With 2 Bubba's in the back and the air lets go on the freeway you will have horrible tire rubbing. This should shread your rear tires and maybe even do some damage to the quarter panel. Been there done that(without the 2 Bubbas)............once.

05/08/2005, 03:26 PM
I wouldn't put fix a flat in but the soap and water trick will work. The offending leak is probably in one of the fittings. I'd make sure they are all tight first. By the way, are you using one air valve or two? If using one with a "T" to both shocks, the air will move from your low side shock to the high side in a corner, accentuating body roll. Put in another valve and the air will stay put and if one is leaking, you've eliminated half the stuff to check.

05/08/2005, 03:57 PM
I had air shocks, too from about 1977-82. What a pain! Speed bumps are killer!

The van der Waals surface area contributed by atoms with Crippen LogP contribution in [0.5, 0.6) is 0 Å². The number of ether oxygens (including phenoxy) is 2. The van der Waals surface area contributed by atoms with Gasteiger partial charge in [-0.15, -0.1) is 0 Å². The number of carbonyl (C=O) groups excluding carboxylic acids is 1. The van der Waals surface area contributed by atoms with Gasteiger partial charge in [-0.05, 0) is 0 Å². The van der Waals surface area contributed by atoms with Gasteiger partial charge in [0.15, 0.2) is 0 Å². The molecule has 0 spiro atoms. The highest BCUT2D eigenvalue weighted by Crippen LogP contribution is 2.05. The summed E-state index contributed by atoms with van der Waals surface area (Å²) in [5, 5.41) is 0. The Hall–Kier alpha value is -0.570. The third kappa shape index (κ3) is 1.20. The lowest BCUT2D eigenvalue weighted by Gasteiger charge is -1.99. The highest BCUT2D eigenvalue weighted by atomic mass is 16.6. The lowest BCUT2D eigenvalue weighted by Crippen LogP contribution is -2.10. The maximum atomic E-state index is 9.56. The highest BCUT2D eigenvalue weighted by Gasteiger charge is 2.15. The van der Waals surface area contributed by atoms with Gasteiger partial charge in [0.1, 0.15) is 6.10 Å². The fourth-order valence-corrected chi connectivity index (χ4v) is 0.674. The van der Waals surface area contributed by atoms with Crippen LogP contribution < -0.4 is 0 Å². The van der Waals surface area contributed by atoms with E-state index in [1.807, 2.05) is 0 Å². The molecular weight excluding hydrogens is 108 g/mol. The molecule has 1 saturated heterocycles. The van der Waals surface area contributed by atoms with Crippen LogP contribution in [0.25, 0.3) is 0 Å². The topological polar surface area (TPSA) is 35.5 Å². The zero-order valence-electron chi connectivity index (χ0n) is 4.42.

One time my car "fell" down in the back, 'cause the exhaust burned through the neoprene hose!! AAHH!! I think they make air shock replacement hose kits?? THe soap idea is a great one. Try it.

I know why you used them--like me--to get the ride height back up to a fairly normal position. Stock (or KYB, etc.,) shocks won't help.

The bottom line (no pun) is to get some replacement rear leaf springs. It's an all-afternoon job, but well worth it. Worn springs are kinda dangerous, because it makes the car drive funny, like a three-legged dog.

The extended rear shackle idea isn't any better, and I find it looking kinda tacky.

my two bits.

Paul N.

05/09/2005, 10:52 AM
I'm certainly not saying the air shocks are perfect. Shoot we've listed a number of problems with them in the earlier posts. And I will not have them on any of my future cars, but they have their place in the world. For a 17 year old high school kid with a beat up old California Special, very little cash, and a friend with a 18' ski boat, they were the perfect solution. Hoop up the boat, add some air, some ice, and some, refreshments and we were set for the weekend. A yellow and white ski boat hooked up to a Highland Green GT/CS is a pretty picture. But I digress......